And they weren’t ready.
Defenseman Brent Burns called it the Sharks’ “holy [crap] we’re here’ moment. A first period absolutely dominated by the Pittsburgh Penguins in Game 1 of the Stanley Cup Final. A first period that saw them control puck possession, shot totals and on the scoreboard, building a 2-0 lead.
“We started so slow. I don’t know if it was the long break. It wasn’t pretty in the first period. Nobody can skate. It was slow for us. We played the whole first period in the D-zone, and that’s not out game,” said forward Tomas Hertl.
The Sharks would rally in the second to tie the game, only to lose late in the third period on a Nick Bonino goal, 3-2. But it was the horrific start and getting skated out of the building in the first 20 minutes that was the talk of the dressing room.
Were they nervous?
“Eh, possibly,” said forward Logan Couture. “They came out flying. We looked like we were stuck in mud. Maybe that was it. But this time of year, the games are too big to have a start like that.”
- Josh Cooper at Puck Daddy13 hrs ago
The San Jose Sharks finally had their feet under them and started to roll against the Pittsburgh Penguins after the first period in Game 1 of the Stanley Cup Final.
Patrick Marleau’s late second period goal tied the game at 2-2 and San Jose’s early game woes, where they allowed a 2-0 lead, seemed over.
Then early in the third periodMarleau hit Pittsburgh’s Bryan Rust with a shoulder near Rust’s head.
From that point on the Penguins seemed to come alive. Pittsburgh fired 18 shots on goal in the third period to San Jose’s nine shots on goal. The Penguins also took 27 shot attempts to the Sharks' 17.
Pittsburgh’s speed game culminated with Nick Bonino’s game-winning goal with 2:33 left in the third to deliver a 3-2 win and take a 1-0 series lead.
- Greg Wyshynski at Puck Daddy14 hrs ago
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PITTSBURGH – Nick Bonino’s goal with 2:33 left in third period gave the Pittsburgh Penguins a 3-2 victory over the San Jose Sharks in Game 1 of the Stanley Cup Final.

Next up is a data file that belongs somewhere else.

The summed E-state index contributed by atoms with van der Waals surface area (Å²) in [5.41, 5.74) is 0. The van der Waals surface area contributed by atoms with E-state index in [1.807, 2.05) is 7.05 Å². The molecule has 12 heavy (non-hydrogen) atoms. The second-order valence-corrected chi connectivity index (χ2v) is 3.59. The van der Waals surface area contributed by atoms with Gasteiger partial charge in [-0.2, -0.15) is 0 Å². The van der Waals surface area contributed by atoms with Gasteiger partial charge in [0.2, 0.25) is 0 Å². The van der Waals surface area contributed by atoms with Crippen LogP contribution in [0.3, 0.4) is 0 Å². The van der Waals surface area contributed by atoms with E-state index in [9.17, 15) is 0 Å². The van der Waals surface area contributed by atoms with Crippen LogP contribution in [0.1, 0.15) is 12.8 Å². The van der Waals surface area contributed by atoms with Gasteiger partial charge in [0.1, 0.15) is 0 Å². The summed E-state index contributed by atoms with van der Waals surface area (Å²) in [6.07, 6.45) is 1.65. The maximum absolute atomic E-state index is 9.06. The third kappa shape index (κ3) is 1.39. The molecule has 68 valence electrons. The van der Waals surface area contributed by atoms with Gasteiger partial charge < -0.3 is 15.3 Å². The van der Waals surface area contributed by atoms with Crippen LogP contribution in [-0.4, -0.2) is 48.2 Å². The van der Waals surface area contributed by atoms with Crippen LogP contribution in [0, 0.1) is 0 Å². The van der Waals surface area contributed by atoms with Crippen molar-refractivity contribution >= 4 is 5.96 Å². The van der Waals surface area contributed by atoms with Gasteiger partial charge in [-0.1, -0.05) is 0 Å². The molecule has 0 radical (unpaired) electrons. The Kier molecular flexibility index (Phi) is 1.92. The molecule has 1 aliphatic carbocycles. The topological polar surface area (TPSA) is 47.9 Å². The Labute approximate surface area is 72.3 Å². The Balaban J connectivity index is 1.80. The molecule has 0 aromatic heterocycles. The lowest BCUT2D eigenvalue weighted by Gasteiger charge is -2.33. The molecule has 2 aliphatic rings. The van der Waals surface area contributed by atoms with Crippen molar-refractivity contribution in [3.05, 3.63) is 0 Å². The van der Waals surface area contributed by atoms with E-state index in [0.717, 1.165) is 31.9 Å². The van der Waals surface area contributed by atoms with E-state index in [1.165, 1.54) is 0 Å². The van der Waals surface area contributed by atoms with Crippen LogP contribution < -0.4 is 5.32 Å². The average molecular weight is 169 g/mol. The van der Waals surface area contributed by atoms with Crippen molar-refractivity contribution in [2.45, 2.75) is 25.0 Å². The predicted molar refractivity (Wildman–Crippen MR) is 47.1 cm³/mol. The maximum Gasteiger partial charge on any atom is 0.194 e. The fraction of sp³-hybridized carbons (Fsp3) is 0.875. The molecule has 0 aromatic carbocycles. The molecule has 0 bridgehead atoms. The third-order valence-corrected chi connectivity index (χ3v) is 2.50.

Kris Letang’s pass form the corner found Bonino in front of Martin Jones (38 saves), and he knocked the puck past the Sharks’ goalie for his fourth of the playoffs at 17:27.
But it wasn’t over yet. Ben Lovejoy took a hooking penalty against Patrick Marleau that gave the best power play in the playoffs a chance to tie the game with Jones pulled. But the Penguins killed it, and skated off to victory.
Pittsburgh took a 1-0 series lead, with Game 2 set for Wednesday.
The Sharks were dominated in the first period by the home team.
The Penguins took a 1-0 lead on a goal by one of their Eastern Conference Final heroes, rookie Bryan Rust, his sixth of the playoffs.
- Sean Leahy at Puck Daddy14 hrs ago
Bryan Rust, who opened the scoring in Game 1 of the 2016 Stanley Cup Final, left the game in the third period after he was hit in the head by Patrick Marleau of the San Jose Sharks.
With the score tied at two, Rust carried the puck into the Sharks zone and attempted to dump it behind the San Jose defense. As he finished his unsuccessful attempt, Marleau came skating over and delivered a shoulder to the Pittsburgh Penguins forward’s jaw.
Here are two angles via @MyRegularFace:
Marleau minor for hit to the head pic.twitter.com/a19dYmXeTR
another angle pic.twitter.com/3ew6K3W1XV
Marleau was given a minor for a hit to the head, a power play the Sharks ended up killing. Rust would go to the Penguins dressing room for a few minutes, but returned minutes later only to leave again.
Marleau didn't think his hit warranted further punishment. “I don’t think so. I kept my shoulder in and elbow in and everything in,” he said.
- Josh Cooper at Puck Daddy17 hrs ago
11:05 p.m. ET: And here is the shot attempts chart from War on Ice. As you can tell, the Penguins pulled away at the end, and it showed with their late game-winner.
11:00 p.m. ET: Here is the final boxscore from Pittsburgh's Game 1 win over the Sharks.
10:54 p.m. ET: Game 1 hero Nick Bonino spoke with NHL on NBC's Pierre McGuire on the win.
"We can't expect it to be easy. They're the best team in the West. It's going to be hard every period," he said.
10:53 p.m. ET: The Penguins take Game 1, 3-2. This could be a classic series. What a phenomenal game with back-and-forth action along with drama.
10:51 p.m. ET: The Sharks get a power play almost right after that Bonino goal. Great chance for San Jose.
10:49 p.m. ET: Kris Letang to Nick Bonino in front, perfect shot by Boninio. It's now 3-2 Penguins at the 17:27 mark of the third. Brent Burns broke his stick on the play, which opened up the passing lane.